Astute in business, Carrier-Belleuse maintained a large studio producing copies and variations of his works. He passed on his artistic techniques and business practices to his students, including Rodin, Dalou and Falguière. He also sold reproduction rights for various of his designs to other manufacturers. The Minton Company appears to have had exclusive reproduction rights for his Hunting and Fishing brackets.
In the mid-1800s chubby infants were in vogue and are in a number of Carrier-Belleuse works. It was, however, unusual to combine infants with non-human features, as seen in the Hunting and Fishing brackets.
M&G’s Hunting bracket is a 19-inch faun, blowing a hunting horn over his left shoulder. On the infant’s waist is a draped, grey animal skin, which also forms the background for his lower body. Over his right shoulder he holds the feet of a fox. The head and front legs of the fox are draped around his neck to the faun’s left side. Below the knee the faun has crossed goat legs, typical of this mythological creature. In his hair and behind his head are oak leaves and acorns. Stamped into the reverse is “MINTON” and shape number “524.”
M&G’s Fishing bracket is a 19-inch, male merbaby. He holds a brown fishing net over his right shoulder. It is then wrapped around him. Below the knee each leg becomes an elongated, twisted fish tail. Behind his head and in his hair are cattails.
Most Hunter and Fisher brackets are glazed in the same colors as M&G’s. The Minton Company also produced them in Parian ware, a biscuit porcelain, designed to imitate marble. Parian brackets have more sculptural details than the colored ones.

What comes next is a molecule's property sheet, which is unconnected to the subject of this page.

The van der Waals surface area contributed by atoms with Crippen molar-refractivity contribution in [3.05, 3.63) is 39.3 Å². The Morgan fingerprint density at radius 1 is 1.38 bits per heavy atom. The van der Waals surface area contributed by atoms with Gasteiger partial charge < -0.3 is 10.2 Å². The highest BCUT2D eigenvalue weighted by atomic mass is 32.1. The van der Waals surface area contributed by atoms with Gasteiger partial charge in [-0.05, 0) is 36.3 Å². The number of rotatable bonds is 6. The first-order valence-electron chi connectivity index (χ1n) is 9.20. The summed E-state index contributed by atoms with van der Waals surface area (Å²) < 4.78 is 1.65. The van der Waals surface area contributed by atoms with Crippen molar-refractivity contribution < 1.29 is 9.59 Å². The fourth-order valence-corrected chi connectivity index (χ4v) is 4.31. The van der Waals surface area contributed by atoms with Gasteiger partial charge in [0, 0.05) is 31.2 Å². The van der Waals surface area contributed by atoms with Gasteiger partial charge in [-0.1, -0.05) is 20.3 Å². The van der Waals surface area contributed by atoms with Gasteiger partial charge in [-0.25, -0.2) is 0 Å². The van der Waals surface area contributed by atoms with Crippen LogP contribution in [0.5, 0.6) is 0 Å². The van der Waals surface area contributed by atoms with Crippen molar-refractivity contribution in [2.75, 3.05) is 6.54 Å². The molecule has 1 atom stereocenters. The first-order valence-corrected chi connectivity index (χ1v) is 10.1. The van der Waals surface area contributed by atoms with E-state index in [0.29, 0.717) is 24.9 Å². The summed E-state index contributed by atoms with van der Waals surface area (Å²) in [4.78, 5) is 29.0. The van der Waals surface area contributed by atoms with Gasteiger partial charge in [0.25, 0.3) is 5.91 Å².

Because of their similar size and subject matter, all four wall brackets could be used in a single decorating scheme. Several sets of only the Hunting pair or the Fishing pair are in private collections. The most famous are the pair of Fishing brackets Prince Albert gave Queen Victoria in 1858 for her 39th birthday. Wooden shelves and an angled backing were attached to mount in the corners of the bay window of her bedroom in Osborn. Located on the Isle of Wight, Osborn was the family’s get-away, a beachfront home. Merbabies seem appropriate adornment for windows featuring an ocean view. The bracket shelves still hold busts of Victoria and Albert.
M&G’s brackets are a mixed set: one Hunting and one Fishing bracket. Mixed sets were probably part of their original plan and date back to their manufacture. When Prince Albert redesigned the Royal Dairy on the Windsor Estate, he commissioned ceramic tiles, statues and other decorative and functional ceramic features. However, still hanging on one wall in the Dairy are a mixed pair of Hunting and Fishing brackets (without a shelf), which he did not commission. Interestingly, the Royal Dairy brackets are the exact opposite of M&G’s brackets.
During the Victorian era, substantial amounts of ceramics were produced. Many were nicely styled and decorated, functional pieces. But there were also more elaborate ones with restricted functionality, like M&G’s brackets. Rather than being a unique and thus expensive piece, multiples were manufactured, lowering the price of owning their beauty. Prince Albert would probably be pleased to know that many of these ceramics are still being appreciated today.
William Pinkston, retired educator and M&G volunteer
Majolica Mania: Transatlantic Pottery in England and the United States, 1850–1915 by Paul Atterbury
The Life and Work of Albert Carrier-Belleuse by June Ellen Hargrove
Victoria & Albert – Art and Love, Royal Collection Enterprises Ltd